There is also a difference in the manner in which the records end. The Supreme record ends upon a male voice saying in half humorous tone, "Love that little bird." This is an anti-climax. The ending of the Decca recording is upon notes in keeping with the harmony, and not upon a prosaic statement of that type. So that even if we disregard entirely the statement of defendant's expert that the recording of the two is different in style, that the Supreme record is clearly identified as "a race or blues and rhythm" recording, while the Decca record is "popular", the result, regardless of the method used, the impression to the ear is entirely different. I doubt that anyone is likely to say, upon hearing the Decca record, "That is the Supreme recording". For it has so many incidences, so many qualities which are absent from the other recording that even the most untrained ear would conclude that the only similarity discernible is that which comes from the identity of the melody.

To conclude, therefore: Assuming that a common-law property right may be asserted to the arrangement in a recorded *913 song, distinct from the right to the song itself, in order that a particular arrangement be given recognition as such, the elements which the recorder has introduced must involve creative ability of a distinct kind.[4] Adding certain incidents, such as emphasis upon accent, which is all that the clapping does, does nothing to the essence of musical creation. Musical creation consists in the grouping of notes, similarity of bars, harmony or melody. See, Hirsch v. Paramount Pictures, D.C.Cal.1937, 17 F. Supp. 816, 818. Accent is important. But accent alone does not rise to the dignity of creation.

I am also convinced from the evidence in this case that the facts in the case do not show any actual confusion or any confusion likely to arise from the two recordings.

Judgment will, therefore, be for the defendants.

 
Appendix

For convenience of comparison, we attach text of Exhibit 1 (Lead sheet from which plaintiff's recording was made), Exhibit 8 (the song as written), and Exhibit B(1) and (2) (portions of orchestral lead sheet from which the defendant's recording was made). *914 *915 *916 *917 *918 *919 *920 *921 *922 *923 *924

NOTES

[1] Among the cases cited by the Court as authority for this statement is International News Service v. Associated Press supra.

[2] The interweaving of voices and imitative responses are akin to the characteristics of "the round", of which the earliest example in the English-speaking world dates to the 13th century, the famous "Sumer is icumen in." In Thomas Mann's "Dr. Faustus", there is a very charming description of such round sung by German young people, in which the spoken lines are alternated with the imitative sounds of bells: "The melodic components presented themselves in different layers, but no jangle or confusion ensued, for the imitation of the first phrase by the second singer fitted itself very pleasantly point for point to the continuation sung by the first. For if this first part in the case of the piece, O, wie wohl ist mir am Abend had reached the repeated `Glocken lauten' and begun the illustrative `Ding-dang-dong', it now formed the bass not only to `Wenn zur Ruh', which the second voice was just then singing, but also to the beginning `O wie wohl', with which, consequent, on a fresh nudge in the ribs, the third singer entered, only to be relieved, when he had reached the second stage of the melody, by the first starting again at the beginning, having surrendered to the second, as the fundamental bass the descriptive `Ding-dang-dong', and so on." P. 289. The introduction divided into six measures is: g-a/g-e-c-d/e/e-d-d/c/c/. The addition (the fill-in) in the middle of the song, divided into three measures is: e-d sharp-e-d sharp-d sharp/e-e-f-a-a/a/.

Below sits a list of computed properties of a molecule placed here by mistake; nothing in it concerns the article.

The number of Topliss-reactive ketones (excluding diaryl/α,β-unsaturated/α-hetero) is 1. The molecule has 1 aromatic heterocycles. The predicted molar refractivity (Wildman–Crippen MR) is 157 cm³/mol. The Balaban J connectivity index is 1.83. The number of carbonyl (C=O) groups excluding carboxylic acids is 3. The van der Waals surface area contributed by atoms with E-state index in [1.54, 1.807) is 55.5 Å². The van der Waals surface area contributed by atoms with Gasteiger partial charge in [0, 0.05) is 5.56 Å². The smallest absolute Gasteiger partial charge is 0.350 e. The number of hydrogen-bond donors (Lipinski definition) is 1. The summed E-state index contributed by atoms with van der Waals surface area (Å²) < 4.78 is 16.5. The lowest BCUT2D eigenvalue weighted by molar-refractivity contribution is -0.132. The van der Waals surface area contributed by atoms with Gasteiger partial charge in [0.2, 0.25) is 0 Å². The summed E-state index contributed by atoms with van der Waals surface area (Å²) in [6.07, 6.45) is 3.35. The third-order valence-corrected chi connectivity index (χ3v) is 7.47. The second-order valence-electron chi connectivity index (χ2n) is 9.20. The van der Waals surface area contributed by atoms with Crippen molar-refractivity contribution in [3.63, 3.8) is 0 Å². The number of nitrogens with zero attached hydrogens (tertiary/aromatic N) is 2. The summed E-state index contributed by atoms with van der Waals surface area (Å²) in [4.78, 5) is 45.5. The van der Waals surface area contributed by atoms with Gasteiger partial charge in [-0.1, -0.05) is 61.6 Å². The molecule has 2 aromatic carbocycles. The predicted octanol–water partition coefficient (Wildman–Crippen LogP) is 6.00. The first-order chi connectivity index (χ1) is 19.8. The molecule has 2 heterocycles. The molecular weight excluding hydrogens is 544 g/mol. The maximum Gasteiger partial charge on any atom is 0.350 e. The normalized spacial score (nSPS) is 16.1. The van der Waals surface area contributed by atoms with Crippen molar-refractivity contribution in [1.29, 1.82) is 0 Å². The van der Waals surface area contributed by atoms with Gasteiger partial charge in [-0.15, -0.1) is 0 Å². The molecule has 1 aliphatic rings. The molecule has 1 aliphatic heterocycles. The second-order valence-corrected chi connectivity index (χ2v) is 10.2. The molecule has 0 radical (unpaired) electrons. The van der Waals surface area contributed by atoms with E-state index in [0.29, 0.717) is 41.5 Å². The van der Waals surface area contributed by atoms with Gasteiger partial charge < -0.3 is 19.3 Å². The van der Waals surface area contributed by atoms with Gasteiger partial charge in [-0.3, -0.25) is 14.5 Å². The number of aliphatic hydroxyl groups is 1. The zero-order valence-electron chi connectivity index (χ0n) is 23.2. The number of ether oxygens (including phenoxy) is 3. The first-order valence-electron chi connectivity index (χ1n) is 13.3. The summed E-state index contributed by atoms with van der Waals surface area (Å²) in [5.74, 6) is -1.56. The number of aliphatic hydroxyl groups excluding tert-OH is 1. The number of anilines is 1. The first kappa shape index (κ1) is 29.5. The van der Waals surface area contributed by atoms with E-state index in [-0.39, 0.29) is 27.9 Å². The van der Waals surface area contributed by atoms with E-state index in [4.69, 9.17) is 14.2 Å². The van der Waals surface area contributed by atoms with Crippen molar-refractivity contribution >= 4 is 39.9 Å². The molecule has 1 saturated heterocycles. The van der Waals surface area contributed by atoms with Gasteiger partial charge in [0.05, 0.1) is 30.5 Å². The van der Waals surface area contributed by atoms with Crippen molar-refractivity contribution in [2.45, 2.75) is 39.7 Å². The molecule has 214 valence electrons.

[3] Musical or dramatic responses are of great antiquity. They can be traced to the antiphon in the Greek Chorus. And the attempt is presumptuous indeed to claim originality for it, either as copyrighted material or under the law of unfair competition. Judge Jenney, in Seltzer v. Sunbrock, D.C.1938, 22 F. Supp. 621, 631, gave complete answer to a somewhat similar claim: "Where plaintiffs' contention to prevail in this case, might not the author of a copyrighted novel, containing a vivid and colorful description of one of the earlier football games, enjoin any future student body from employing the customary devices and patterns of the modern rooting section. As every enthusiast knows, the waving pom-poms, * * * the intermission stunts, and in fact most of the much cherished atmosphere of college football has been associated with regattas, folk festivals, and outdoor sports since time immemorial. And does not the `brek-ek-ek-ex, co-ax, co-ax' of the college yell date back at least to the antiphonal chant of Aristophanes' Frogs? Plaintiffs' sources are just as obvious, and his originality almost as questionable, as would be that of such a football-minded novelist."

[4] If we apply to the problem the rule of patent law, i. e., that in order that a combination of old elements amount to invention, it must achieve a better or different result, see, Pointer v. Six-Wheel Corporation, 9 Cir., 1949, 177 F.2d 153, the conclusion is inevitable that the combination of these elements did not produce any distinct result in this case.

So there are many instances in law where, although the Court is confronted with the misappropriation of another person's property, we cannot grant relief, because we cannot create a right where none exists.

The facts in this case show only that the particular (Supreme) recording of the song was called to the attention of the defendant and that the defendant, at first, sought to buy the plaintiff's recording. Then, for an undisclosed reason, they changed their mind and, by arrangement with the agent of the composer of the song, made a recording of their own. Their liability is to be determined not by the circumstances under which they came to know of the existence of this recorded song, but by the criterion which I have discussed in the opinion, i. e., whether, in what they did, they violated any right of the plaintiff. My conclusion is that they did not. The language of Judge Learned Hand in Cheney Bros. v. Doris Silk Corporation, 2 Cir., 1929, 35 F.2d 279, 280, is very appropriate: "A man whose designs come to harvest in two years, or in five, has prima facie as good right to protection as one who deals only in annuals. Nor could we consistently stop at designs; processes, machines, and secrets have an equal claim. The upshot must be that, whenever any one has contrived any of these, others may be forbidden to copy it. That is not the law. In the absence of some recognized right at common law, or under the statutes * * * a man's property is limited to the chattels which embody his invention. Others may imitate these at their pleasure."

In these days of swift communication, the product of our intellectual activities may become known to others very rapidly. But unless their reproduction is such as to deprive the owner of some proprietary right, the law cannot interfere.